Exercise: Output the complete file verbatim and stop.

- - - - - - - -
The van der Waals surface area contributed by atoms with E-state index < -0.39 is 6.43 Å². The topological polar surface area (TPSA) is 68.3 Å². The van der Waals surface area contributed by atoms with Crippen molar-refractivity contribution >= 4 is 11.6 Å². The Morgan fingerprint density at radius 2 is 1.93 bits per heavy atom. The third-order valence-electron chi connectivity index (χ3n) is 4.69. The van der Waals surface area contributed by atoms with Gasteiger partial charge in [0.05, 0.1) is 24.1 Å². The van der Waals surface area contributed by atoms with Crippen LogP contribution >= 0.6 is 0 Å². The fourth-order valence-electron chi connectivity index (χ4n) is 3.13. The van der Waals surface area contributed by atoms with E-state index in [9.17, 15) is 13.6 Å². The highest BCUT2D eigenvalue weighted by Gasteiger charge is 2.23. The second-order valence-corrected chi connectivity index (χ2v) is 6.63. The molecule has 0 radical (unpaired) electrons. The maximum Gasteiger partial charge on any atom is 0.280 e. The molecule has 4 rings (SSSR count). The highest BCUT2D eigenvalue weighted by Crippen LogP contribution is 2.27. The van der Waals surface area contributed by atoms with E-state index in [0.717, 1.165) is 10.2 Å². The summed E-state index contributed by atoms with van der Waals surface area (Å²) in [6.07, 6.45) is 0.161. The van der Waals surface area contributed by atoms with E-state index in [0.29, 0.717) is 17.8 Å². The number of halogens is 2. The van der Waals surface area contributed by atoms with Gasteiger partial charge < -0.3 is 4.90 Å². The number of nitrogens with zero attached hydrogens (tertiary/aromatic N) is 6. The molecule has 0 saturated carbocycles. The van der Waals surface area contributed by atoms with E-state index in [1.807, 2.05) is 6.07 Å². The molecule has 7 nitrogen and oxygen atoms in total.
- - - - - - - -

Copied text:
The van der Waals surface area contributed by atoms with E-state index < -0.39 is 6.43 Å². The topological polar surface area (TPSA) is 68.3 Å². The van der Waals surface area contributed by atoms with Crippen molar-refractivity contribution >= 4 is 11.6 Å². The Morgan fingerprint density at radius 2 is 1.93 bits per heavy atom. The third-order valence-electron chi connectivity index (χ3n) is 4.69. The van der Waals surface area contributed by atoms with Gasteiger partial charge in [0.05, 0.1) is 24.1 Å². The van der Waals surface area contributed by atoms with Crippen LogP contribution >= 0.6 is 0 Å². The fourth-order valence-electron chi connectivity index (χ4n) is 3.13. The van der Waals surface area contributed by atoms with E-state index in [9.17, 15) is 13.6 Å². The highest BCUT2D eigenvalue weighted by Gasteiger charge is 2.23. The second-order valence-corrected chi connectivity index (χ2v) is 6.63. The molecule has 0 radical (unpaired) electrons. The maximum Gasteiger partial charge on any atom is 0.280 e. The molecule has 4 rings (SSSR count). The highest BCUT2D eigenvalue weighted by Crippen LogP contribution is 2.27. The van der Waals surface area contributed by atoms with E-state index in [0.717, 1.165) is 10.2 Å². The summed E-state index contributed by atoms with van der Waals surface area (Å²) in [6.07, 6.45) is 0.161. The van der Waals surface area contributed by atoms with E-state index in [0.29, 0.717) is 17.8 Å². The number of halogens is 2. The van der Waals surface area contributed by atoms with Gasteiger partial charge < -0.3 is 4.90 Å². The number of nitrogens with zero attached hydrogens (tertiary/aromatic N) is 6. The molecule has 0 saturated carbocycles. The van der Waals surface area contributed by atoms with E-state index in [1.807, 2.05) is 6.07 Å². The molecule has 7 nitrogen and oxygen atoms in total.